Tuesday, September 06, 2005

FEMA tricked donors into giving money to Pat Robertson

This is the kind of story that only a die hard Republican could excuse (and probably very few of them, even).

Last week, FEMA, while responding slowly to the hurricane, put up a website that featured three organizations of the many available charities that people could donate to for the aid of victims. The American Red Cross, Operation Blessing, and America's Second Harvest. A second link below the three featured organizations listed fifty others which did not share the top billing (and thus the lion's share of the donations).

Two of the three are legitimate: The Red Cross, and Second Harvest, a national coalition of food banks.

The third is run by televangelist Pat Robertson with his wife as Vice President and his son on the board of directors. No, this isn't a 'bash Pat Robertson for no reason' post or some diatribe about political payback (although it is certainly true that Robertson's troops were instrumental in the President's re-election, so that certainly may have been a motivation).

It is instead a cold examination of the record:

Operation Blessing

in 1994, during the infamous Rwandan genocide, Robertson used his 700 Club's daily cable operation to appeal to the American public for donations to fly humanitarian supplies into Zaire to save the Rwandan refugees.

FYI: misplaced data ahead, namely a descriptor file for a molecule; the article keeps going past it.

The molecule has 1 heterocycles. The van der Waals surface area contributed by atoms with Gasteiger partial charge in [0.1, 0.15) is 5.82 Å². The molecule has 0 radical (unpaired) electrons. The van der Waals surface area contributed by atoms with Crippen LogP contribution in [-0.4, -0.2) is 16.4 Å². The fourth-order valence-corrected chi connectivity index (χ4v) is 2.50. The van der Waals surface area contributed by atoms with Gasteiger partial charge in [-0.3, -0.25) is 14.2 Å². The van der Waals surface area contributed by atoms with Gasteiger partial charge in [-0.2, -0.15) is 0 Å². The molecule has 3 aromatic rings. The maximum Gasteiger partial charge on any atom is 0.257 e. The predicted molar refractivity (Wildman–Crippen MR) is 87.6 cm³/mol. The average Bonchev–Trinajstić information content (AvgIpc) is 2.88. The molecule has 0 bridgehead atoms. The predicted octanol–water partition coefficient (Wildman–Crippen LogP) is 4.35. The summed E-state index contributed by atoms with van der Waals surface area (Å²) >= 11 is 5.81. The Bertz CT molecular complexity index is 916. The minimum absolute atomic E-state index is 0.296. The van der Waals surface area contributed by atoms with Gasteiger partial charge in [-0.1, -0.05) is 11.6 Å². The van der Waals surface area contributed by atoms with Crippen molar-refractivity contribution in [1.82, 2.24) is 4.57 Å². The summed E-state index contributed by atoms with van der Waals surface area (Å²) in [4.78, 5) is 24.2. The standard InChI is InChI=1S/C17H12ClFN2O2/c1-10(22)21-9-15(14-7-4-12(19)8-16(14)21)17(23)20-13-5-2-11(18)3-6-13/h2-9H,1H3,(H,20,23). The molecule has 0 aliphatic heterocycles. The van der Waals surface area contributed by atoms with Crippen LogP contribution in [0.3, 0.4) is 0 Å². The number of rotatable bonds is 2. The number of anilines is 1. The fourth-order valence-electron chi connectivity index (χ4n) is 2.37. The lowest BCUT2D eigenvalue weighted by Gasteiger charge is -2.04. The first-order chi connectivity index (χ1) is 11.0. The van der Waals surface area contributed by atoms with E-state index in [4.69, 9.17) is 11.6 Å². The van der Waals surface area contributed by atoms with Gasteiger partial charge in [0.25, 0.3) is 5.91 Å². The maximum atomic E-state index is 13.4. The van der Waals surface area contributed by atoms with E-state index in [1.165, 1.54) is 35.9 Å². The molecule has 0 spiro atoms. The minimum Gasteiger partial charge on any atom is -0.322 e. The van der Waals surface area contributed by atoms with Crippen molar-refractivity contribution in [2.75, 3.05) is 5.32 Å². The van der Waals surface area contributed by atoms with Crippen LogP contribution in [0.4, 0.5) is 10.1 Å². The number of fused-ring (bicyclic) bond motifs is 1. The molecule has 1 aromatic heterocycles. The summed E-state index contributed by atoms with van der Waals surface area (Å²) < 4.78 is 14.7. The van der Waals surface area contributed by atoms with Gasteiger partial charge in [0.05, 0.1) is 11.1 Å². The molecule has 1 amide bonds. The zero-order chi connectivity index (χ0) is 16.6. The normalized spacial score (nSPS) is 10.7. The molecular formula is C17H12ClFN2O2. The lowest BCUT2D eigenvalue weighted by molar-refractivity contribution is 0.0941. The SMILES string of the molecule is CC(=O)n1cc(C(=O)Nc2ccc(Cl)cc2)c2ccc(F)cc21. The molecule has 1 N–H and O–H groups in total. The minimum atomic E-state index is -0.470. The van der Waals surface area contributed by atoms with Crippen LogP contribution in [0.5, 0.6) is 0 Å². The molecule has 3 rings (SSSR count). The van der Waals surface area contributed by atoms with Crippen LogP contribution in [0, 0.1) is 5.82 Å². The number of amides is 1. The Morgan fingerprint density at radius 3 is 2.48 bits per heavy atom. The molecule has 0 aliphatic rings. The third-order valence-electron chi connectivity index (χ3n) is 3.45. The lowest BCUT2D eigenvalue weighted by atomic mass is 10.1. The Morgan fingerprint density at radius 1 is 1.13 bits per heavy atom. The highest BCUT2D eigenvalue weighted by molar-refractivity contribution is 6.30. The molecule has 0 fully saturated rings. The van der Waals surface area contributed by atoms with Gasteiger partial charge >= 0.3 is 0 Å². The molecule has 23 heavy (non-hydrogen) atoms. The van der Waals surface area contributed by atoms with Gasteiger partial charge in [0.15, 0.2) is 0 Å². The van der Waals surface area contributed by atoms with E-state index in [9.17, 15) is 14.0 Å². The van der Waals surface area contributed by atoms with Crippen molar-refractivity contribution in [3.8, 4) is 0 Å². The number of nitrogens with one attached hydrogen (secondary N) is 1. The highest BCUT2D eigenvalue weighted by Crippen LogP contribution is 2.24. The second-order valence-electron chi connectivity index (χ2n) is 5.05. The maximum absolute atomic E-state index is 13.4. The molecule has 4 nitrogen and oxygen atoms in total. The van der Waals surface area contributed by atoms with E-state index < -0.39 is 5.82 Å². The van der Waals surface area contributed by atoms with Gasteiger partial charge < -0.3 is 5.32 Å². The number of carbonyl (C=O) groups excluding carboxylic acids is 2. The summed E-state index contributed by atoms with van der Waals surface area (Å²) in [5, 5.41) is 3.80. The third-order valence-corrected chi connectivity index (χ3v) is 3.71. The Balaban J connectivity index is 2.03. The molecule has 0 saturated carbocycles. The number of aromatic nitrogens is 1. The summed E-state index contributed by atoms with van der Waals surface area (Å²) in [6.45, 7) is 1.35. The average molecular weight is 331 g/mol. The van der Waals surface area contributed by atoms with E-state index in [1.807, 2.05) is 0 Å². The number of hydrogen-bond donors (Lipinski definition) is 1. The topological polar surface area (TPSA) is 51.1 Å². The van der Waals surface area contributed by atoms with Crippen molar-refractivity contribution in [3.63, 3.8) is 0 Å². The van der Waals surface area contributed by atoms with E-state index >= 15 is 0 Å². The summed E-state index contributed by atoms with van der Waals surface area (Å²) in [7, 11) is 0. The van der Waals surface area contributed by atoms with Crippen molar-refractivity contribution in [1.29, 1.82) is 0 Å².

The planes purchased by Operation Blessing did a lot more than ferry relief supplies.

An investigation conducted by the Virginia attorney general's office concluded in 1999 that the planes were mostly used to transport mining equipment for a diamond operation run by a for-profit company called African Development Corp.

So not only were these funds misused, but here is the kicker-- the principal executive and sole shareholder of the mining company was none other than-- Pat Robertson.

Investigators concluded that Operation Blessing "willfully induced contributions from the public through the use of misleading statements ..."

The article then goes on to point out that the money given to Operation Blessing, even today, largely goes to fund Robertson's TV empire. Probably not what the donors intend.

Then a few years ago, Robertson defended Charles Taylor, the former President of Liberia, now facing a war crimes trial.

Even in a disaster like this, the Bush version of FEMA is willing to steer donations to a charity with a questionable (and I'm being generous) record of service.

After a public uproar FEMA removed the charity from the site. Several days late, like most of what they have been doing lately.


Tedski said...

It's time for people to stop seeing Robertson as any sort of a religious leader, but merely another Republican businessman.

dorsano said...

Great comment tedski